Monitoring by Control Technique - Compliant (Low/No VOC/HAP) Inks and Coatings
Many industry sectors involving surface coating operations are currently using coatings and (printing) inks containing low or no Volatile Organic compounds (VOCs) or Hazardous Air Pollutants (HAPs) in the formulation. These materials are often referred to as low- or no- VOC/HAP coatings. Although the term low- or no-VOC/HAP is not definitive in terms of the actual levels of VOC or HAP in a particular coating, most EPA and industry representatives use the term to mean "compliant coatings" or those materials having VOC/HAP contents equal to or less than any applicable limits. Examples of low- and no-VOC/HAP coatings include waterborne, UV-cured, high-solids, and powder coatings.
Replacing higher emitting (noncompliant) coatings with lower emitting (compliant) coatings is a good example of how coating manufacturers and end-users are promoting EPA Pollution Prevention (P2) strategy (in accordance with the national policy expressed in the Pollution Prevention Act of 1990). Pollution prevention is EPA first priority within an environmental management hierarchy that includes: 1) prevention; 2) recycling; 3) treatment; and 4) disposal or release.
Some examples of studies to evaluate the use of lower emitting coatings or solvents are listed below.
- Case Studies: Low-VOC/HAP Wood Furniture Coatings, EPA-600/R-00-043 (PDF) (150 pp, 7.5 MB, About PDF) May 2000
- Design for the Environment (DfE): Options for Cleaner Flexographic (Printing) Inks
- Printing and Related Support Activites Sector (NAICS 323)
- Design for the Environment (DfE): Lithography Publications List, EPA 744-F-96-022 (PDF) (8 pp, 426 K, About PDF) March 1997
- RCRA in Focus: Printing, EPA 530-K-97-007(15 pp, 240 K, About PDF)
Monitoring low- and no-VOC/HAP coatings used in a coating operation is basically a two-step process. First, the owner or operator of the source using such materials demonstrates (and documents) the VOC/HAP content of each low- or no-VOC/HAP coating meets the applicable requirement(s). This can be done by product testing or using product data sheets, material safety data sheets, or other documentation from the coating manufacturer. Secondly, usage of each low- or no-VOC/HAP coating, along with product recovery records, can be monitored using purchase and shipping records or daily/weekly/monthly/yearly usage logs. Monitoring approaches range from maintaining written logs to the use of sophisticated computerized systems for tracking content and usage.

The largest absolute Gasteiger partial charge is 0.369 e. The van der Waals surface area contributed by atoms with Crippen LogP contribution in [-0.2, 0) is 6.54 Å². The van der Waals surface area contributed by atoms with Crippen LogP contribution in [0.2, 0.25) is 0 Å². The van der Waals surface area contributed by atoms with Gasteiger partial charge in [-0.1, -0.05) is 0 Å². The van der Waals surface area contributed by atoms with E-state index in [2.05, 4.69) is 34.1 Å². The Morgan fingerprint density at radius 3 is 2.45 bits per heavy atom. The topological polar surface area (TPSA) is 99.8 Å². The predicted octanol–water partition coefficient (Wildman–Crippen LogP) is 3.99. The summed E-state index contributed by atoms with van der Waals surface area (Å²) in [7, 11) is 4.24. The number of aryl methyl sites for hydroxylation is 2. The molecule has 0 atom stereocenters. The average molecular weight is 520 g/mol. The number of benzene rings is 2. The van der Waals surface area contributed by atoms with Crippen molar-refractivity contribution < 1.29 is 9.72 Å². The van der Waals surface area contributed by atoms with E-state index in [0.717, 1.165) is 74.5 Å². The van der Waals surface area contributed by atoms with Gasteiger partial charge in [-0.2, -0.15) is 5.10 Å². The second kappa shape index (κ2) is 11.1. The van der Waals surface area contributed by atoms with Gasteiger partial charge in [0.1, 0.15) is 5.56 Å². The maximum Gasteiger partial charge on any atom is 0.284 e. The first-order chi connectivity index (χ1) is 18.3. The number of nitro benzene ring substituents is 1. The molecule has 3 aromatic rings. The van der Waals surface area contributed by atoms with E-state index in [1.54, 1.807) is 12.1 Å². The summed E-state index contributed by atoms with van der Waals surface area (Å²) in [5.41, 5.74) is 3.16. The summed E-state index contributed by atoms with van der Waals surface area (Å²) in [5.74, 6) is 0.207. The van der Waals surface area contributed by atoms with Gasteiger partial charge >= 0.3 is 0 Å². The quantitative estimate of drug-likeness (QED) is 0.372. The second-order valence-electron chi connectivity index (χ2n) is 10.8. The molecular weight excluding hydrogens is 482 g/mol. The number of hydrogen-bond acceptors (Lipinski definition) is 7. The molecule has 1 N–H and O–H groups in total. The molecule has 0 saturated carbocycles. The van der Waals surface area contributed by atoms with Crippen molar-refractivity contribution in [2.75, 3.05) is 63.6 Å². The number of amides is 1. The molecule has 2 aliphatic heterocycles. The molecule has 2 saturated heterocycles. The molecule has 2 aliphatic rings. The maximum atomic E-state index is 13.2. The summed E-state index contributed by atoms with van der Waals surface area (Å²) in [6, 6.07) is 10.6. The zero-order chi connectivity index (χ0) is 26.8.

EPA continues to strive for streamlined monitoring requirements for those facilities whose compliance strategies are based on use of compliant materials, including low- and no- VOC/HAP coatings. Streamlining difficulties can result when requirements apply to different pollutants (VOC vs. HAP), use different units of applicability in compliance terms (volume of coating vs. volume of coating solids), and averaging times (daily vs. rolling 12-month averages).
If you elect to monitor compliance by measuring the VOC/HAP content of coatings, the permit application should include the following information:
- the numerical compliance limit;
- the sampling/measurement method to be used;
- the frequency of sampling;
- emissions calculation procedures;
- the averaging period;
- QA/QC procedures; and
- recordkeeping procedures.
For most of the recently promulgated surface coating MACT rules, the compliance demonstration must include the calculations and supporting documentation showing that, during the compliance period, the owner or operator of the affected source used no coating with a VOC/HAP content that exceeded any applicable emissions limit. As part of the calculations and supporting documentation, the permittee may be asked to:
- determine the mass fraction of VOC/HAP for each material used;
- determine the volume fraction of coating solids for each coating;
- determine the density of each coating; and
- calculate the VOC/HAP content of each coating.
Links to some examples of monitoring requirements when using compliant coatings are presented below.